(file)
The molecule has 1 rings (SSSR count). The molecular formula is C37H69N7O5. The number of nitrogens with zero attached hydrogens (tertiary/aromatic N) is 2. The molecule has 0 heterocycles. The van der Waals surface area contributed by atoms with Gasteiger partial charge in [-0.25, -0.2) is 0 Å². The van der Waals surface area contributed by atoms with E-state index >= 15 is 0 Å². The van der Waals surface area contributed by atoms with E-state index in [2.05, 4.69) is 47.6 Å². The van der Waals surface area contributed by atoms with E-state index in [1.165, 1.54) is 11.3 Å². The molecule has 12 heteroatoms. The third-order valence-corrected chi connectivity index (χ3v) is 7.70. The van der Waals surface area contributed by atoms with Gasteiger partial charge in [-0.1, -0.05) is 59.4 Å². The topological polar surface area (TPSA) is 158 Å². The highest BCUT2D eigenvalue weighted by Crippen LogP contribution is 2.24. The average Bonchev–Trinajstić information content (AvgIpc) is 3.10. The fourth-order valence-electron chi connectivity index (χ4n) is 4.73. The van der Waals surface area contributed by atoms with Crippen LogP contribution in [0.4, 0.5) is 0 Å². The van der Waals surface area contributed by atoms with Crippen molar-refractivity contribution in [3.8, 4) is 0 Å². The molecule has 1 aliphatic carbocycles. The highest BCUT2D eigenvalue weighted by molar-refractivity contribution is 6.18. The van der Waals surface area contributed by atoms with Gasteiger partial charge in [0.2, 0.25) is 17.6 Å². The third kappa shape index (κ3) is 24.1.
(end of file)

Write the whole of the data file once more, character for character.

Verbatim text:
The molecule has 1 rings (SSSR count). The molecular formula is C37H69N7O5. The number of nitrogens with zero attached hydrogens (tertiary/aromatic N) is 2. The molecule has 0 heterocycles. The van der Waals surface area contributed by atoms with Gasteiger partial charge in [-0.25, -0.2) is 0 Å². The van der Waals surface area contributed by atoms with E-state index >= 15 is 0 Å². The van der Waals surface area contributed by atoms with E-state index in [2.05, 4.69) is 47.6 Å². The van der Waals surface area contributed by atoms with E-state index in [1.165, 1.54) is 11.3 Å². The molecule has 12 heteroatoms. The third-order valence-corrected chi connectivity index (χ3v) is 7.70. The van der Waals surface area contributed by atoms with Gasteiger partial charge in [-0.1, -0.05) is 59.4 Å². The topological polar surface area (TPSA) is 158 Å². The highest BCUT2D eigenvalue weighted by Crippen LogP contribution is 2.24. The average Bonchev–Trinajstić information content (AvgIpc) is 3.10. The fourth-order valence-electron chi connectivity index (χ4n) is 4.73. The van der Waals surface area contributed by atoms with Crippen LogP contribution in [0.4, 0.5) is 0 Å². The van der Waals surface area contributed by atoms with Crippen molar-refractivity contribution in [3.8, 4) is 0 Å². The molecule has 1 aliphatic carbocycles. The highest BCUT2D eigenvalue weighted by molar-refractivity contribution is 6.18. The van der Waals surface area contributed by atoms with Gasteiger partial charge in [0.2, 0.25) is 17.6 Å². The third kappa shape index (κ3) is 24.1.